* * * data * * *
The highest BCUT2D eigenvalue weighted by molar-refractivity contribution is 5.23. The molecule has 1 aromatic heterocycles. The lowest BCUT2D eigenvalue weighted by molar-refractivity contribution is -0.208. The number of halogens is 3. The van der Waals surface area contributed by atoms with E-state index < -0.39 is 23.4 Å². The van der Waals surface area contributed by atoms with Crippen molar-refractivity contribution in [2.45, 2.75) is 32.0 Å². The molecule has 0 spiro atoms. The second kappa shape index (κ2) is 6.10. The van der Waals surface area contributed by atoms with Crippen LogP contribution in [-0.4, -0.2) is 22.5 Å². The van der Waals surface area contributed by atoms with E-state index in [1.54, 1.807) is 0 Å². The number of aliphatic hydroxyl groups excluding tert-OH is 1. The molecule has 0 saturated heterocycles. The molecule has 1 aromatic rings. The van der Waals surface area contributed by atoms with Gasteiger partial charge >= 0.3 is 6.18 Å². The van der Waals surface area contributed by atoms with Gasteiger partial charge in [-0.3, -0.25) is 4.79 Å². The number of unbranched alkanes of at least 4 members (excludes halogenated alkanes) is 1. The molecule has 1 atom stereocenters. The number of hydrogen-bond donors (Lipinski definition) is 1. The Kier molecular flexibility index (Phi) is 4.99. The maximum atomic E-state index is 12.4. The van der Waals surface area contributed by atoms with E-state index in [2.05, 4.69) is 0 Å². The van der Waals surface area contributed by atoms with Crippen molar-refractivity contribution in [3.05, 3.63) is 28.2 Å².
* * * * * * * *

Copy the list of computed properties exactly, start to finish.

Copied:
The highest BCUT2D eigenvalue weighted by molar-refractivity contribution is 5.23. The molecule has 1 aromatic heterocycles. The lowest BCUT2D eigenvalue weighted by molar-refractivity contribution is -0.208. The number of halogens is 3. The van der Waals surface area contributed by atoms with E-state index < -0.39 is 23.4 Å². The van der Waals surface area contributed by atoms with Crippen molar-refractivity contribution in [2.45, 2.75) is 32.0 Å². The molecule has 0 spiro atoms. The second kappa shape index (κ2) is 6.10. The van der Waals surface area contributed by atoms with Crippen LogP contribution in [-0.4, -0.2) is 22.5 Å². The van der Waals surface area contributed by atoms with E-state index in [1.54, 1.807) is 0 Å². The number of aliphatic hydroxyl groups excluding tert-OH is 1. The molecule has 0 saturated heterocycles. The molecule has 1 aromatic rings. The van der Waals surface area contributed by atoms with Gasteiger partial charge >= 0.3 is 6.18 Å². The van der Waals surface area contributed by atoms with Gasteiger partial charge in [-0.3, -0.25) is 4.79 Å². The number of unbranched alkanes of at least 4 members (excludes halogenated alkanes) is 1. The molecule has 1 atom stereocenters. The number of hydrogen-bond donors (Lipinski definition) is 1. The Kier molecular flexibility index (Phi) is 4.99. The maximum atomic E-state index is 12.4. The van der Waals surface area contributed by atoms with E-state index in [2.05, 4.69) is 0 Å². The van der Waals surface area contributed by atoms with Crippen molar-refractivity contribution in [3.05, 3.63) is 28.2 Å².